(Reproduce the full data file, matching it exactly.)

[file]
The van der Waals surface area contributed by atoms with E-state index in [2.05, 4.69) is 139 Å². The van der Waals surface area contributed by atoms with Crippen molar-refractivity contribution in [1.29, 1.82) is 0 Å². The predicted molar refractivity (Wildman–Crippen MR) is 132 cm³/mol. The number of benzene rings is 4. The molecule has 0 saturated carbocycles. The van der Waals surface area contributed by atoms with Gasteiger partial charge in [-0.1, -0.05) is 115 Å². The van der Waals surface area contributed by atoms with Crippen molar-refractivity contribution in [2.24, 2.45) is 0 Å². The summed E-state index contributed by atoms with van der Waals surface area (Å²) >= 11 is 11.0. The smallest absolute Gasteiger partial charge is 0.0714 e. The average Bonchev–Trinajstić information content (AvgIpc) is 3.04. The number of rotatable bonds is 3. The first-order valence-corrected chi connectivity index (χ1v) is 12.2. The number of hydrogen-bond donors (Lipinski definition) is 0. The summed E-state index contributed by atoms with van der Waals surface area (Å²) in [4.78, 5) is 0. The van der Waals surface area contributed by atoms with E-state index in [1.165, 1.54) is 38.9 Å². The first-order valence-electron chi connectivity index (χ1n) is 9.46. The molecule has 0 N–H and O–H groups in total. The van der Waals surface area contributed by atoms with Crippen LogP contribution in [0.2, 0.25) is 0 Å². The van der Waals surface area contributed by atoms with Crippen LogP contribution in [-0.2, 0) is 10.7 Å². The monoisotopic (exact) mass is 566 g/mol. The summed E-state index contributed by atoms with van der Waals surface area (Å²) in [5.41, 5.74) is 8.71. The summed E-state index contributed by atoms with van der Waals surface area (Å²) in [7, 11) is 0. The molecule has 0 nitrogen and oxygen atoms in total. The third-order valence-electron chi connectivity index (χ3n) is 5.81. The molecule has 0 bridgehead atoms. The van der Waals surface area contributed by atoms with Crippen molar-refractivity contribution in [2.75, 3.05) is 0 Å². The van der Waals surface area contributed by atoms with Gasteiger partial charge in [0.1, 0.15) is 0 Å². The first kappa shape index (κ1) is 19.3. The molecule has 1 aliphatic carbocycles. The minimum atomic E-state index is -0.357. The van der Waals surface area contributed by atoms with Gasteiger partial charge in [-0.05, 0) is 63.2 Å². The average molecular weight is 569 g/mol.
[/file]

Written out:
The van der Waals surface area contributed by atoms with E-state index in [2.05, 4.69) is 139 Å². The van der Waals surface area contributed by atoms with Crippen molar-refractivity contribution in [1.29, 1.82) is 0 Å². The predicted molar refractivity (Wildman–Crippen MR) is 132 cm³/mol. The number of benzene rings is 4. The molecule has 0 saturated carbocycles. The van der Waals surface area contributed by atoms with Gasteiger partial charge in [-0.1, -0.05) is 115 Å². The van der Waals surface area contributed by atoms with Crippen molar-refractivity contribution in [2.24, 2.45) is 0 Å². The summed E-state index contributed by atoms with van der Waals surface area (Å²) >= 11 is 11.0. The smallest absolute Gasteiger partial charge is 0.0714 e. The average Bonchev–Trinajstić information content (AvgIpc) is 3.04. The number of rotatable bonds is 3. The first-order valence-corrected chi connectivity index (χ1v) is 12.2. The number of hydrogen-bond donors (Lipinski definition) is 0. The summed E-state index contributed by atoms with van der Waals surface area (Å²) in [4.78, 5) is 0. The van der Waals surface area contributed by atoms with E-state index in [1.165, 1.54) is 38.9 Å². The first-order valence-electron chi connectivity index (χ1n) is 9.46. The molecule has 0 N–H and O–H groups in total. The van der Waals surface area contributed by atoms with Crippen LogP contribution in [0.2, 0.25) is 0 Å². The van der Waals surface area contributed by atoms with Crippen LogP contribution in [-0.2, 0) is 10.7 Å². The monoisotopic (exact) mass is 566 g/mol. The summed E-state index contributed by atoms with van der Waals surface area (Å²) in [5.41, 5.74) is 8.71. The summed E-state index contributed by atoms with van der Waals surface area (Å²) in [7, 11) is 0. The molecule has 0 nitrogen and oxygen atoms in total. The third-order valence-electron chi connectivity index (χ3n) is 5.81. The molecule has 0 bridgehead atoms. The van der Waals surface area contributed by atoms with Crippen molar-refractivity contribution in [2.75, 3.05) is 0 Å². The van der Waals surface area contributed by atoms with Gasteiger partial charge in [0.1, 0.15) is 0 Å². The first kappa shape index (κ1) is 19.3. The molecule has 1 aliphatic carbocycles. The minimum atomic E-state index is -0.357. The van der Waals surface area contributed by atoms with Gasteiger partial charge in [-0.05, 0) is 63.2 Å². The average molecular weight is 569 g/mol.